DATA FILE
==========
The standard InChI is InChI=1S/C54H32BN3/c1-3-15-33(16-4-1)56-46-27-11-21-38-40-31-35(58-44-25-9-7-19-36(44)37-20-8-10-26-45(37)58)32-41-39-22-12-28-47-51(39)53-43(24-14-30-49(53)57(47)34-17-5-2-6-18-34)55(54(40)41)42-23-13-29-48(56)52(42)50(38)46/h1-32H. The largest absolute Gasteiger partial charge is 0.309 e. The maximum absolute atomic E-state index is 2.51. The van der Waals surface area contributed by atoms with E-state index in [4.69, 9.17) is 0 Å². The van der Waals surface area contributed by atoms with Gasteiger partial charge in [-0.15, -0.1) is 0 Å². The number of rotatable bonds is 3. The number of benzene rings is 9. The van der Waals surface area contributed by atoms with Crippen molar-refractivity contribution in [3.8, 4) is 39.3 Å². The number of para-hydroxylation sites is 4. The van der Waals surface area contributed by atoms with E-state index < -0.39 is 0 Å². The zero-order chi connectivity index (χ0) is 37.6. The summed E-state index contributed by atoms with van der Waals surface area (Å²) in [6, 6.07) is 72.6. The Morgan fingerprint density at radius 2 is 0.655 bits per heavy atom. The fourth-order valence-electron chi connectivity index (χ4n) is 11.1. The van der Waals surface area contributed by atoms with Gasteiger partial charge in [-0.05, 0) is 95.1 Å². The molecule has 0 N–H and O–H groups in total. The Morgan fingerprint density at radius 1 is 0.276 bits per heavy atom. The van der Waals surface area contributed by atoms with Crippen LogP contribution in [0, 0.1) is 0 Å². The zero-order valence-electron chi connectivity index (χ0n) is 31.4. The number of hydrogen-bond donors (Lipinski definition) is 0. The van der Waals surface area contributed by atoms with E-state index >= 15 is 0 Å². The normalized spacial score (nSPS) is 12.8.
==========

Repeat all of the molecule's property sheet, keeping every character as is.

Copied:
The standard InChI is InChI=1S/C54H32BN3/c1-3-15-33(16-4-1)56-46-27-11-21-38-40-31-35(58-44-25-9-7-19-36(44)37-20-8-10-26-45(37)58)32-41-39-22-12-28-47-51(39)53-43(24-14-30-49(53)57(47)34-17-5-2-6-18-34)55(54(40)41)42-23-13-29-48(56)52(42)50(38)46/h1-32H. The largest absolute Gasteiger partial charge is 0.309 e. The maximum absolute atomic E-state index is 2.51. The van der Waals surface area contributed by atoms with E-state index in [4.69, 9.17) is 0 Å². The van der Waals surface area contributed by atoms with Gasteiger partial charge in [-0.15, -0.1) is 0 Å². The number of rotatable bonds is 3. The number of benzene rings is 9. The van der Waals surface area contributed by atoms with Crippen molar-refractivity contribution in [3.8, 4) is 39.3 Å². The number of para-hydroxylation sites is 4. The van der Waals surface area contributed by atoms with E-state index < -0.39 is 0 Å². The zero-order chi connectivity index (χ0) is 37.6. The summed E-state index contributed by atoms with van der Waals surface area (Å²) in [6, 6.07) is 72.6. The Morgan fingerprint density at radius 2 is 0.655 bits per heavy atom. The fourth-order valence-electron chi connectivity index (χ4n) is 11.1. The van der Waals surface area contributed by atoms with Gasteiger partial charge in [-0.05, 0) is 95.1 Å². The molecule has 0 N–H and O–H groups in total. The Morgan fingerprint density at radius 1 is 0.276 bits per heavy atom. The van der Waals surface area contributed by atoms with Crippen LogP contribution in [0, 0.1) is 0 Å². The zero-order valence-electron chi connectivity index (χ0n) is 31.4. The number of hydrogen-bond donors (Lipinski definition) is 0. The van der Waals surface area contributed by atoms with E-state index >= 15 is 0 Å². The normalized spacial score (nSPS) is 12.8.